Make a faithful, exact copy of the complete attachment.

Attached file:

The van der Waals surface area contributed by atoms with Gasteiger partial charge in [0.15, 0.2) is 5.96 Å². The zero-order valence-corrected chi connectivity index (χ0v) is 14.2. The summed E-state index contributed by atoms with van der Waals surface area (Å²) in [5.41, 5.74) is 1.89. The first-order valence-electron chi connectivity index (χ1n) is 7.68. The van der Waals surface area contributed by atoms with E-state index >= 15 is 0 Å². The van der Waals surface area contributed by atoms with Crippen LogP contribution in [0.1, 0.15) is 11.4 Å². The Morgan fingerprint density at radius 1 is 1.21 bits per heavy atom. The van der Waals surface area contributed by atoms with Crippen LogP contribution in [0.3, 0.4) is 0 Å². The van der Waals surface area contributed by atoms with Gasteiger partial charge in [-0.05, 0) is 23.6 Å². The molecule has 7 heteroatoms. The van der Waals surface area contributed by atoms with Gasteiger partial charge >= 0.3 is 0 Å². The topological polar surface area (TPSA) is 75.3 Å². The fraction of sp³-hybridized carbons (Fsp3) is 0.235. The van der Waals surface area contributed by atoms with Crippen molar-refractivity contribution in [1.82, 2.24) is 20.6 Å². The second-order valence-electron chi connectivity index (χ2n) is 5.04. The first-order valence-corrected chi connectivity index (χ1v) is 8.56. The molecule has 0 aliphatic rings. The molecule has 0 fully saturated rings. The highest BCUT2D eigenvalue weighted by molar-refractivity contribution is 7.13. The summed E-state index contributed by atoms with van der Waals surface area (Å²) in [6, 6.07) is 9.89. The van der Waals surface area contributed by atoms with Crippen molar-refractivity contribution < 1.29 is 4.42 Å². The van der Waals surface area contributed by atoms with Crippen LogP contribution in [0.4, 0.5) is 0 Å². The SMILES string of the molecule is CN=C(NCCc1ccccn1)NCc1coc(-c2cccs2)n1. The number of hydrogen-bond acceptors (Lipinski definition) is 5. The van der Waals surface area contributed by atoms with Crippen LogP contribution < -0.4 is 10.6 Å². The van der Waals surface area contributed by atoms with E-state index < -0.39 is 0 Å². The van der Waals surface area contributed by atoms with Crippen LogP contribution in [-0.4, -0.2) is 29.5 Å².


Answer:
The van der Waals surface area contributed by atoms with Gasteiger partial charge in [0.15, 0.2) is 5.96 Å². The zero-order valence-corrected chi connectivity index (χ0v) is 14.2. The summed E-state index contributed by atoms with van der Waals surface area (Å²) in [5.41, 5.74) is 1.89. The first-order valence-electron chi connectivity index (χ1n) is 7.68. The van der Waals surface area contributed by atoms with E-state index >= 15 is 0 Å². The van der Waals surface area contributed by atoms with Crippen LogP contribution in [0.1, 0.15) is 11.4 Å². The Morgan fingerprint density at radius 1 is 1.21 bits per heavy atom. The van der Waals surface area contributed by atoms with Crippen LogP contribution in [0.3, 0.4) is 0 Å². The van der Waals surface area contributed by atoms with Gasteiger partial charge in [-0.05, 0) is 23.6 Å². The molecule has 7 heteroatoms. The van der Waals surface area contributed by atoms with Gasteiger partial charge >= 0.3 is 0 Å². The topological polar surface area (TPSA) is 75.3 Å². The fraction of sp³-hybridized carbons (Fsp3) is 0.235. The van der Waals surface area contributed by atoms with Crippen molar-refractivity contribution in [1.82, 2.24) is 20.6 Å². The second-order valence-electron chi connectivity index (χ2n) is 5.04. The first-order valence-corrected chi connectivity index (χ1v) is 8.56. The molecule has 0 aliphatic rings. The molecule has 0 fully saturated rings. The highest BCUT2D eigenvalue weighted by molar-refractivity contribution is 7.13. The summed E-state index contributed by atoms with van der Waals surface area (Å²) in [6, 6.07) is 9.89. The van der Waals surface area contributed by atoms with Crippen molar-refractivity contribution < 1.29 is 4.42 Å². The van der Waals surface area contributed by atoms with Crippen LogP contribution in [0.4, 0.5) is 0 Å². The SMILES string of the molecule is CN=C(NCCc1ccccn1)NCc1coc(-c2cccs2)n1. The number of hydrogen-bond acceptors (Lipinski definition) is 5. The van der Waals surface area contributed by atoms with Crippen LogP contribution < -0.4 is 10.6 Å². The van der Waals surface area contributed by atoms with E-state index < -0.39 is 0 Å². The van der Waals surface area contributed by atoms with Crippen LogP contribution in [-0.4, -0.2) is 29.5 Å².